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Anti-Counterfeiting 2011
On March 4th, 2011 – FDASmart Inc (NY,USA) will host a one-day forum on “Pharmaceutical Anti-Counterfeiting in Emerging Regions: Who’s Winning the Battle”.
The World Health Organization (WHO) estimates that counterfeit drugs make up about 25%   of the global medicine market  in developing countries.  The US based Center for Medicines in the Public Interest (CMPI) projects that by 2010, $ 75 billion US dollars worth of counterfeit drugs will be sold annually.

This unique one-day forum  brings together international and local Indian stakeholders from the pharmaceutical industry, government and leading pharma associations in India to
address the number one problem : the war against drug counterfeits !

On March 4th in Mumbai, we will present the latest developments on the rapidly growing ,global drug counterfeiting scenario in emerging regions, discuss   the root causes that drive counterfeiting in underdeveloped  regions, then present  a thesis that a multi-level &  multi-stakeholder,  simultaneous joint effort  is mandatory in order to successfully combat  anti-counterfeiting .

Recently, the Foreign Trade Ministry of India made an announcement: that  Exporter of Pharmaceutical products will build track and trace capability for their exported medicines using barcode technology with  GS 1 global standards  by July 2011 to protect and ensure that India’s global generic industry continue with its reputation as the “pharmacy to the world”.

Several things come to mind:
- A realistic target date?  California has extended its e-pedigree deadlines to 2015  for a reason. Find out why.

-Does India have the serialization, authentication technologies to make this happen or do we partner with global technology providers to achieve this goal ?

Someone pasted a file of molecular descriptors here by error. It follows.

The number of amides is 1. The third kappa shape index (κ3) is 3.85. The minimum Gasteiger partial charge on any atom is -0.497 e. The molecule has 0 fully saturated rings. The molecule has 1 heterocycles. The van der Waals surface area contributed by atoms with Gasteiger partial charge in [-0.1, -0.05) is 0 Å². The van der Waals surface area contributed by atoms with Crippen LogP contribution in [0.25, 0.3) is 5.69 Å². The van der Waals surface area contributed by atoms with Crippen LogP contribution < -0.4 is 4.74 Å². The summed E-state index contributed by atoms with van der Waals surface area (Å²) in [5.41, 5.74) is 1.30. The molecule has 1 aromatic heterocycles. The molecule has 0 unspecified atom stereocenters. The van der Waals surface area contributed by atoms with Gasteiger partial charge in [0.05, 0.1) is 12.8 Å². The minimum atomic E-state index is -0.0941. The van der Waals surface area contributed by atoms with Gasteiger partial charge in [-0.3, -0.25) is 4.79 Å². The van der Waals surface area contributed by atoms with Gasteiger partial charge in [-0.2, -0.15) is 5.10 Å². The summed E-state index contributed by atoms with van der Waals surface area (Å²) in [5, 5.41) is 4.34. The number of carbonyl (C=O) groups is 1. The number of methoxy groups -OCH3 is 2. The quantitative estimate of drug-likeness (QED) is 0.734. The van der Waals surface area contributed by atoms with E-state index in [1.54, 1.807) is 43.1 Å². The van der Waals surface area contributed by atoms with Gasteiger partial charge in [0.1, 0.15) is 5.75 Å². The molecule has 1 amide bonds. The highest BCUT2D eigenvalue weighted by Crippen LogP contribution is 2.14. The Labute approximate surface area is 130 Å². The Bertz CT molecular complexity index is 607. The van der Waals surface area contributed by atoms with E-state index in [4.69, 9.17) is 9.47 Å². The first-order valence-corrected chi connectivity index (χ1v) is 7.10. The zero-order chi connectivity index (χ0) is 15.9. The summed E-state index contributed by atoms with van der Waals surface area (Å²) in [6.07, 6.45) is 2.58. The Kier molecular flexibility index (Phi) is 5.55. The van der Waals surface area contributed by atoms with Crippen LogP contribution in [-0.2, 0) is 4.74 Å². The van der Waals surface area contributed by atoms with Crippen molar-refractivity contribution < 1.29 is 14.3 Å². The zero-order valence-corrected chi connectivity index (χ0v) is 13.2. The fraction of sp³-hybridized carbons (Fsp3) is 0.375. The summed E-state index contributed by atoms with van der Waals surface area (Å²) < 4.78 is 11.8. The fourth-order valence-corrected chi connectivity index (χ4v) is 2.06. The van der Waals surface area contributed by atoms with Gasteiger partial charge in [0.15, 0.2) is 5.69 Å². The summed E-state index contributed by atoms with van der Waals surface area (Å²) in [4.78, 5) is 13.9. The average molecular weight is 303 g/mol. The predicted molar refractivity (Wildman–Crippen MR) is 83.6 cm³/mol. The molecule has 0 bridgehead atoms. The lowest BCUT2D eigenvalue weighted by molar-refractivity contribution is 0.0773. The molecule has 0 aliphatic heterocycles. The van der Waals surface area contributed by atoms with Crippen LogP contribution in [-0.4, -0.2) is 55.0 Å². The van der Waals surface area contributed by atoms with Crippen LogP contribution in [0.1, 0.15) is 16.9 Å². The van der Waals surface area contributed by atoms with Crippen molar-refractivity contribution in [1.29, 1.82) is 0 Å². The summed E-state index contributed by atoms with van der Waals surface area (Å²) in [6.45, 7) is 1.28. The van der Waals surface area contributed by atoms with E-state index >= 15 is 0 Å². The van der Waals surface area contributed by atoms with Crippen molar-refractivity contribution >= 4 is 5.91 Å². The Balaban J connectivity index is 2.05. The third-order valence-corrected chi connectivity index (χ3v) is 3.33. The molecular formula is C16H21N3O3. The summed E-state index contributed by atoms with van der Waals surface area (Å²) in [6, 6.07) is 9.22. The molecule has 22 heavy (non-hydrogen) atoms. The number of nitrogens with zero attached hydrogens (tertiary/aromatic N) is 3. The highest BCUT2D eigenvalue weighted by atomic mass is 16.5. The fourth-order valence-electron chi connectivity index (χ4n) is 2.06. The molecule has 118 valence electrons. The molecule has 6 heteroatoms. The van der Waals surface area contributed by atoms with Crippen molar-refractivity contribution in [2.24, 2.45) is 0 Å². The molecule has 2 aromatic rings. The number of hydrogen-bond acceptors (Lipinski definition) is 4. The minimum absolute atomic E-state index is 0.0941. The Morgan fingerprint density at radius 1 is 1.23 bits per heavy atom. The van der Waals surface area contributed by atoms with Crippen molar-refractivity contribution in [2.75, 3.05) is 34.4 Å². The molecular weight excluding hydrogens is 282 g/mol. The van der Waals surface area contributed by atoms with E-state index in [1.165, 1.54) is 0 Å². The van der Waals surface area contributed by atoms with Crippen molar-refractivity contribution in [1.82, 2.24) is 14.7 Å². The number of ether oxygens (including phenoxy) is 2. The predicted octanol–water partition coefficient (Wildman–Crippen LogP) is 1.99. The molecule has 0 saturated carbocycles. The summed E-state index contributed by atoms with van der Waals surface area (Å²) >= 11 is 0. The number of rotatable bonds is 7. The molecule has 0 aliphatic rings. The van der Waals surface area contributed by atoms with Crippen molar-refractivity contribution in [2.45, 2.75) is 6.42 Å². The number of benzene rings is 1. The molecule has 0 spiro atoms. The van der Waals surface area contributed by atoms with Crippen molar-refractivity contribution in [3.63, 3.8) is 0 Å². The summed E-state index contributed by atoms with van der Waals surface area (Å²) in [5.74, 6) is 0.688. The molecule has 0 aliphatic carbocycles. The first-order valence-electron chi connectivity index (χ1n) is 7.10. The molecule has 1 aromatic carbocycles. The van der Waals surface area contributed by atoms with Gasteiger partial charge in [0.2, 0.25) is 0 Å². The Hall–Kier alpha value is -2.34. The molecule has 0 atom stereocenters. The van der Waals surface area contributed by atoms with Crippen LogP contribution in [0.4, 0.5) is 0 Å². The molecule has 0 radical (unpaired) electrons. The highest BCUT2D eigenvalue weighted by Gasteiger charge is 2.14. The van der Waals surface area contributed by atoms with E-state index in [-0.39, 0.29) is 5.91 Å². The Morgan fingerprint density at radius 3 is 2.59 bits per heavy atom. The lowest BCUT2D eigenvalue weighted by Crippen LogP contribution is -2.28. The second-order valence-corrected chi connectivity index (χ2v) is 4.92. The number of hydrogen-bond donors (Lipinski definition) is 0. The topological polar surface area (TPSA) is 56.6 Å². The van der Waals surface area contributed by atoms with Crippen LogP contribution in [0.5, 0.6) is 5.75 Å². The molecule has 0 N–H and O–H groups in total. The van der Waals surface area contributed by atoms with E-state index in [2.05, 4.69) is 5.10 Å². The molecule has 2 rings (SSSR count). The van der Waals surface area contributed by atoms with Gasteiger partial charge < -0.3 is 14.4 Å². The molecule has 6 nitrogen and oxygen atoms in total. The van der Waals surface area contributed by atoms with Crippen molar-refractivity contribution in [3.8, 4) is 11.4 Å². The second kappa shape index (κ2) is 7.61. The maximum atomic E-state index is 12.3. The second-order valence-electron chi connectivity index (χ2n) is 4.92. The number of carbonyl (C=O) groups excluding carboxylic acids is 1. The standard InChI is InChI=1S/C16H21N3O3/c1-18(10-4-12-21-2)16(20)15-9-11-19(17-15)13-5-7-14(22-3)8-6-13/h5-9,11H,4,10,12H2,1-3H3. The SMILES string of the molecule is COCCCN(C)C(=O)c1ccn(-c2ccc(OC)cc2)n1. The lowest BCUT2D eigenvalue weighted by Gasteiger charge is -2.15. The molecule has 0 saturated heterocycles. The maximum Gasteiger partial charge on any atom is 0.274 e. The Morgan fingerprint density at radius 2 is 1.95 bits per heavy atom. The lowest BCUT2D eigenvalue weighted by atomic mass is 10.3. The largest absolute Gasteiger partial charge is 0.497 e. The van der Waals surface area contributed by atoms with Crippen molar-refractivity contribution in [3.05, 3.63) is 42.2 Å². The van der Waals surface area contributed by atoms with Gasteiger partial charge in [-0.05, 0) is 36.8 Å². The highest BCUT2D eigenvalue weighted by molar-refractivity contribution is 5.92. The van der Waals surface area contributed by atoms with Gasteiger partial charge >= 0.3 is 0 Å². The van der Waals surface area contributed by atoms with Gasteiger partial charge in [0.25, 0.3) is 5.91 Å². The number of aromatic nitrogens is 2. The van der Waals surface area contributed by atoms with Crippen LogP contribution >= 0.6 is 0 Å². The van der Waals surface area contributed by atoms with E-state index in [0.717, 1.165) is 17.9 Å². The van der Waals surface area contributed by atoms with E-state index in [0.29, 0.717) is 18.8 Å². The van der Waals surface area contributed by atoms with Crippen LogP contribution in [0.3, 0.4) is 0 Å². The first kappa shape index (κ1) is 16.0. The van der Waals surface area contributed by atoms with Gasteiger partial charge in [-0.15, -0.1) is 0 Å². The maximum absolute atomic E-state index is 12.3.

Joseph Ringwood - COO- Systech International (NJ, US) and one of our key guest speakers  had this to say regarding the Foreign Trade Ministry Serialization announcement:
“We serve the global serialization market. This emerging regulation from India is different than that being implemented in Turkey and actually resembles California legislation.  A key point to be made is that the track and trace requirements do not specify infrastructure or the need to capture data and maintain it in any type of database for queries. This type of serialization is useless unless the product can at the very least be authenticated.”
-Who will police that Indian drug exporters observe this mandate and abide with the legal requirements?
COME attend the Anti-Counterfeiting Forum on March 4th and discover answers to these strategic questions and more !
Speakers from the US and India  will discuss  multiple level  of  anti-counterfeiting initiatives  that start  from packaging  level all way to consumers (PoD -Point of Distribution)

 One of our US experts will be discussing efforts in the African continent (Nigeria) by  the  national regulatory agency NAFDAC (National Agency for Food & Drug Administration & Control ) including a consumer driven, innovative first of a kind mobile phone authentication system.

The one-day  forum will feature several case studies on successful implementation of state of the art authentication, serialization and other technologies in the war against counterfeiting.

Roger Bate, from the American Enterprise Institute (AEI), says  “a lack of coordinated and dedicated effort is hindering anti-counterfeiting efforts. “

On a basic level, the lack of a universally accepted definition of what a counterfeit is underpins many problems.  Fundamentally, any fake drug  is illegal but lately Big Pharma seems to be equating “FAKE Drugs” synonymous to violating IPP – Intellectual Property Protection.  The recent detention of Indian generics in European ports, coupled to the drafting of legislation in Kenya and Uganda, has given countries reason to believe Western anti-counterfeiting efforts are at least partly motivated by desire to strengthen IPP.

Result? Emerging regions that are increasingly relevant to the global pharmaceutical industry like China and India take on a DEFENSIVE position, starting a  blame game that involved WHO (World Health Organization) and stifling international cooperation among ALL stake-holders.
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